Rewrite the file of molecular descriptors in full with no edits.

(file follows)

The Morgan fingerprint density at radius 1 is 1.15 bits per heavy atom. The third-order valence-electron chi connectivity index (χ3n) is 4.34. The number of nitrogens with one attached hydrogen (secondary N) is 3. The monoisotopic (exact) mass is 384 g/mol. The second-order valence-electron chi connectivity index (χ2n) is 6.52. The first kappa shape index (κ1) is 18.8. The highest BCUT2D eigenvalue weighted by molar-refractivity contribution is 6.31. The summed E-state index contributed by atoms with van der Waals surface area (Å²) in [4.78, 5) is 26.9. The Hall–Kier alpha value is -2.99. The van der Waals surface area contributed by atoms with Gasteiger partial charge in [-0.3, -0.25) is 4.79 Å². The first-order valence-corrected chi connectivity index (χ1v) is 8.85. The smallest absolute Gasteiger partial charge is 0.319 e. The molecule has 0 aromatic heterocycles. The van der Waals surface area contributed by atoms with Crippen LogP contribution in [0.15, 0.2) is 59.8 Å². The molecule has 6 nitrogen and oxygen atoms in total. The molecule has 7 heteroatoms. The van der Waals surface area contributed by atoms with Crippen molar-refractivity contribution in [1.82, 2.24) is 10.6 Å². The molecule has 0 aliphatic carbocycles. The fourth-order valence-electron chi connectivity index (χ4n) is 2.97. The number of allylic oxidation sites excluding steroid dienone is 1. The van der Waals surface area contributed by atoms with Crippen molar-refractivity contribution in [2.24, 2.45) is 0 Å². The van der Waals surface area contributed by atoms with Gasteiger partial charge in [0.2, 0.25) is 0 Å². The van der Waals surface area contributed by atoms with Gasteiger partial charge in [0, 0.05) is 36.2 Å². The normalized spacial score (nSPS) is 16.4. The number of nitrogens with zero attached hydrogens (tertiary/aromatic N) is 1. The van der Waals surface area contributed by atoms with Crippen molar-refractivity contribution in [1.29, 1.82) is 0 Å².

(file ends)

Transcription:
The Morgan fingerprint density at radius 1 is 1.15 bits per heavy atom. The third-order valence-electron chi connectivity index (χ3n) is 4.34. The number of nitrogens with one attached hydrogen (secondary N) is 3. The monoisotopic (exact) mass is 384 g/mol. The second-order valence-electron chi connectivity index (χ2n) is 6.52. The first kappa shape index (κ1) is 18.8. The highest BCUT2D eigenvalue weighted by molar-refractivity contribution is 6.31. The summed E-state index contributed by atoms with van der Waals surface area (Å²) in [4.78, 5) is 26.9. The Hall–Kier alpha value is -2.99. The van der Waals surface area contributed by atoms with Gasteiger partial charge in [-0.3, -0.25) is 4.79 Å². The first-order valence-corrected chi connectivity index (χ1v) is 8.85. The smallest absolute Gasteiger partial charge is 0.319 e. The molecule has 0 aromatic heterocycles. The van der Waals surface area contributed by atoms with Crippen LogP contribution in [0.15, 0.2) is 59.8 Å². The molecule has 6 nitrogen and oxygen atoms in total. The molecule has 7 heteroatoms. The van der Waals surface area contributed by atoms with Crippen molar-refractivity contribution in [1.82, 2.24) is 10.6 Å². The molecule has 0 aliphatic carbocycles. The fourth-order valence-electron chi connectivity index (χ4n) is 2.97. The number of allylic oxidation sites excluding steroid dienone is 1. The van der Waals surface area contributed by atoms with Crippen molar-refractivity contribution in [2.24, 2.45) is 0 Å². The van der Waals surface area contributed by atoms with Gasteiger partial charge in [0.2, 0.25) is 0 Å². The van der Waals surface area contributed by atoms with Gasteiger partial charge in [0, 0.05) is 36.2 Å². The normalized spacial score (nSPS) is 16.4. The number of nitrogens with zero attached hydrogens (tertiary/aromatic N) is 1. The van der Waals surface area contributed by atoms with Crippen molar-refractivity contribution in [1.29, 1.82) is 0 Å².